The Warping of Indian Conscience

The events surrounding the brutal rape and death of a young woman in Delhi last month have raised some serious questions on the moral conscience of a nation considered to be a peaceful ancient civilization. It is not just the terrible deeds of a few criminals that have come to question, but the actions and inaction of different constituencies of people that paint a worrisome picture of a nation.

Let me briefly explain what I mean.  First, there are the alleged rapists who physically violated a young woman and her male companion.  Not only was she repeatedly raped by these men, but was brutally attacked by inserting an iron rod into her stomach and pulling out some of her intestines.
Second, this terrible incident took place in public transport – a bus – that was used by its driver during off-hours for extracting large sums of money from unassuming passengers and for criminal acts for pleasure. There was no accountability on the part of the transport department in the use of the bus, and no background check of the driver.

Third, the two victims lay naked on the roadside after being thrown out of the bus for nearly forty-five minutes before police arrived.  Passers-by slowed down their vehicles to look at them but didn’t offer any help for fear of getting involved and the police implicating and accusing them of the crime. There was no Good Samaritan who was prepared to rush the bleeding couple to a hospital.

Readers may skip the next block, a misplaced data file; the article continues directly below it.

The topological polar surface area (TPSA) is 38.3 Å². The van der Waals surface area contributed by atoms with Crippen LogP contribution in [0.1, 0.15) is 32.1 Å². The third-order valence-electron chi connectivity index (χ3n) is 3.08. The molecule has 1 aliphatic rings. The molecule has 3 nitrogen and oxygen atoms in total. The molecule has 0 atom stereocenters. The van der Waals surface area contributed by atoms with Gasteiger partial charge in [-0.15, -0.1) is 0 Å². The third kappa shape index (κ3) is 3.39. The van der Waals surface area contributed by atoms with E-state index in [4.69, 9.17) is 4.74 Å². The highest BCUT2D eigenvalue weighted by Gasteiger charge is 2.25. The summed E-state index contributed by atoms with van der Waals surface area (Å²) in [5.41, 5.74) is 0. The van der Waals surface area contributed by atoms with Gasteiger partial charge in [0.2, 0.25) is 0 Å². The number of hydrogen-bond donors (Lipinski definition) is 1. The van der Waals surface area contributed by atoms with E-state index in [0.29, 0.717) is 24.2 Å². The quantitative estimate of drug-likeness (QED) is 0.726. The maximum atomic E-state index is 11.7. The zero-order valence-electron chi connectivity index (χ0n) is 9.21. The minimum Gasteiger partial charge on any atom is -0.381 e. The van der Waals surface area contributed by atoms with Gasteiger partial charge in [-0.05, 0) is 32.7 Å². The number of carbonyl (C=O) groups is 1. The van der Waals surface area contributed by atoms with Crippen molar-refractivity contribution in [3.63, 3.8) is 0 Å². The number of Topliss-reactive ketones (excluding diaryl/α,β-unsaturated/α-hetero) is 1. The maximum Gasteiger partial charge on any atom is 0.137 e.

Fourth, the policemen who arrived in their vehicles argued for a long time on who had jurisdiction on the matter to transport them to a hospital. There seems to have been little or no concern about the terrible condition of the victims. Nearly 2 hours passed before the victims arrived at a hospital.

Fifth, the hospital health workers took their time to administer proper aid to the victims.  The young woman was bleeding profusely and had by then lost most of her blood, and yet, it took considerable time before she was administered the initial blood transfusion.  As for her male companion who had serious injuries from being beaten by the iron rod waited until his relatives arrived at the hospital and demanded immediate attention.